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River of Life, The Analysis



Author: Poetry of Thomas Campbell Type: Poetry Views: 385

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The more we live, more brief appear

Our life's succeeding stages;

A day to childhood seems a year,

And years like passing ages.



The gladsome current of our youth,

Ere passion yet disorders,

Steals lingering like a river smooth

Along its grassy borders.



But as the careworn cheek grows wan,

And sorrow's shafts fly thicker,

Ye stars, that measure life to man,

Why seem your courses quicker?



When joys have lost their bloom and breath,

And life itself is vapid,

Why, as we reach the Falls of Death

Feel we its tide more rapid?



It may be strange—yet who would change

Time's course to slower speeding,

When one by one our friends have gone,

And left our bosoms bleeding?



Heaven gives our years of fading strength

Indemnifying fleetness;

And those of youth, a seeming length,

Proportion'd to their sweetness.





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||| Analysis | Critique | Overview Below |||

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I was in school when I red this poem. My teacher translated very good in my own language “Punjabi”. I always loved this peom and it changed me and my life. It’s very inspirational!

| Posted on 2017-10-12 | by a guest


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This poem was discovered by me when I was working on my English Project given to me in my Summer vacations.
This poem is simply a comparison of life with the movements of the river. This poem says that the older we get the more short appear our lives stages; a day in our childhood feels like a year and years like passing ages. In our youth we have passion accompanied by disorders. As we grow old, the sadness in our life grows and we feel like the time has accelerated. When the joys have lost their happiness and joy, it feels like death is approaching us rapidly. The poet also says that the reduction of time may seem strange but who can change the time's speed when all our friends are dead. The poet then finishes by saying that God gives our years of old age a great speed to pass but our years of childhood and youth a slow and steady pace.

| Posted on 2015-10-27 | by a guest


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This poem basically compares a person\'s life to a river. As a river flows through different parts of its \"life\" so do human beings. Hours, days, years and ages pass in a human\'s life, but a river will always contain youth and possess a young passion. As people age, their \"careworn cheeks grows wan,\" meaning that the beauty that once lingered in their faces is now aged, wrinkled and sick with fatigue. When sadness\' impact has grown stronger and stronger over the years, one will know that their life is almost over. When everything has lost its beauty to you and you feel that you should leave just like your friends have left you. The word indemnifying is defined as \"to compensate for damage or loss\" and fleeting as \"passing swiftly or vanishing quickly\". When Heaven is mentioned, you know that death is a possibility floating around the speaker\'s mind and that it will be the only way to compensate for the length of his flowing life.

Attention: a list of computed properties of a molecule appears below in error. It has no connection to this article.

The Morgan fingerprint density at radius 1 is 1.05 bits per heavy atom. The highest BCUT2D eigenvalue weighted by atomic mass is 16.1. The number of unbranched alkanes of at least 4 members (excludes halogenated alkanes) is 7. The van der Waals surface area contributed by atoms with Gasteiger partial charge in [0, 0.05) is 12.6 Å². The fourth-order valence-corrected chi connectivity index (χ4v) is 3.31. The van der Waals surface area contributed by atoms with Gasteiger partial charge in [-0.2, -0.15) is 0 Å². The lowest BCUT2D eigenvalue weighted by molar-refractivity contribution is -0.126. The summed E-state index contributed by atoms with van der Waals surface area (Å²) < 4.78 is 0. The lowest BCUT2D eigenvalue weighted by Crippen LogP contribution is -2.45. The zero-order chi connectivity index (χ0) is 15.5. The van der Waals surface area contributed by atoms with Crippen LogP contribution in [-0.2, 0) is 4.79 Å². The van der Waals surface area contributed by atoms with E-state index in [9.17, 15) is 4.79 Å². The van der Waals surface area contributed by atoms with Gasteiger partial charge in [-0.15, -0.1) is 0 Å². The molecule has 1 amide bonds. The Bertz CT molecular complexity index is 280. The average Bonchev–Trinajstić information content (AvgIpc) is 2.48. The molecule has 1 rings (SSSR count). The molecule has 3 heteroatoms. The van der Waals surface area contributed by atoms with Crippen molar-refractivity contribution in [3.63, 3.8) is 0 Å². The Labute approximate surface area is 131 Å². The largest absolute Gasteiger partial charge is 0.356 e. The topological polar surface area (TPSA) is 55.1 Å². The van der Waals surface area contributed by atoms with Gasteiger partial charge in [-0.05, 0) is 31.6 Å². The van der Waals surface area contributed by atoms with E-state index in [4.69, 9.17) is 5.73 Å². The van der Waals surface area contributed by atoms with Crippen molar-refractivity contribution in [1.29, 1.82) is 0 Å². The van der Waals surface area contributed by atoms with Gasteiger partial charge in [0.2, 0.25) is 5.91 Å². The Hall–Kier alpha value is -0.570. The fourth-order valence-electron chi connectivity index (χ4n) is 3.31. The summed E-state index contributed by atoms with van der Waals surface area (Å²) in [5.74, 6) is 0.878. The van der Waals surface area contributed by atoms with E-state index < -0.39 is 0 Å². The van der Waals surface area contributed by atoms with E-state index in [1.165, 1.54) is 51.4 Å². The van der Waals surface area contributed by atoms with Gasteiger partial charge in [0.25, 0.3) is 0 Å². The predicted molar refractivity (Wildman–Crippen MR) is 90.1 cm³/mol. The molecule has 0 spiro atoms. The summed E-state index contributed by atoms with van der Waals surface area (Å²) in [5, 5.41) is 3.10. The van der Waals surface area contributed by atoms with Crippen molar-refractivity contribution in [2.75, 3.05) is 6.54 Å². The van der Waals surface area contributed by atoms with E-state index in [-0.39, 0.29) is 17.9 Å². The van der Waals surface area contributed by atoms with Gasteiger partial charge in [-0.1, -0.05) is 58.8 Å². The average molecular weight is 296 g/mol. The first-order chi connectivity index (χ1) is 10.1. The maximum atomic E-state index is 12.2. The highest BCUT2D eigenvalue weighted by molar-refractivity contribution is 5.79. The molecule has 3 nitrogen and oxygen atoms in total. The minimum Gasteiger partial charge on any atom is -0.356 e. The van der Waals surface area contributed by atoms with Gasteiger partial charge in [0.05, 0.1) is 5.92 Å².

| Posted on 2012-04-01 | by a guest


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This poem, introduced to me many years ago, and compelling ever since, is wonderfully constructed and employs classical ascendant structure (youth to middle age to old) as with Sea Fever (Morning, Day, Evening) and Eldorado (the various definition of "shade" proceeding from innocence to doom)

Visualization is strong from delicate, gentle stream to rapids and wonderfully meshes with the poet's analogy of the stages of life. Use of the word "vapid" is simply gravy.

The final stanza is structured and composed exquisitely with the second line employing only two words to achieve the 7 syllables...with 5 of them alloted to the wonderful word "indemnifying".

"Proportioned to their Sweetness" as the final line is simply...well...Perfect.

This poem achieves the mathematical equivalent of "closed form". It is not possible to improve upon it. Each word of each line (see 'Invictus' for another example) is absolutely as it should be in harmony, balance, choice and delivery. It cannot be otherwise than what it is. I believe it is constructed at the level of perfection...and the beauty of it is to have it memorized and play it back...anytime...anywhere...in any cadence...with wondrous lingering over the final stanza...and then you can do it again!

I would have liked to meet Thomas Campbell.

Shane
10-6-05

| Posted on 2005-10-07 | by Approved Guest




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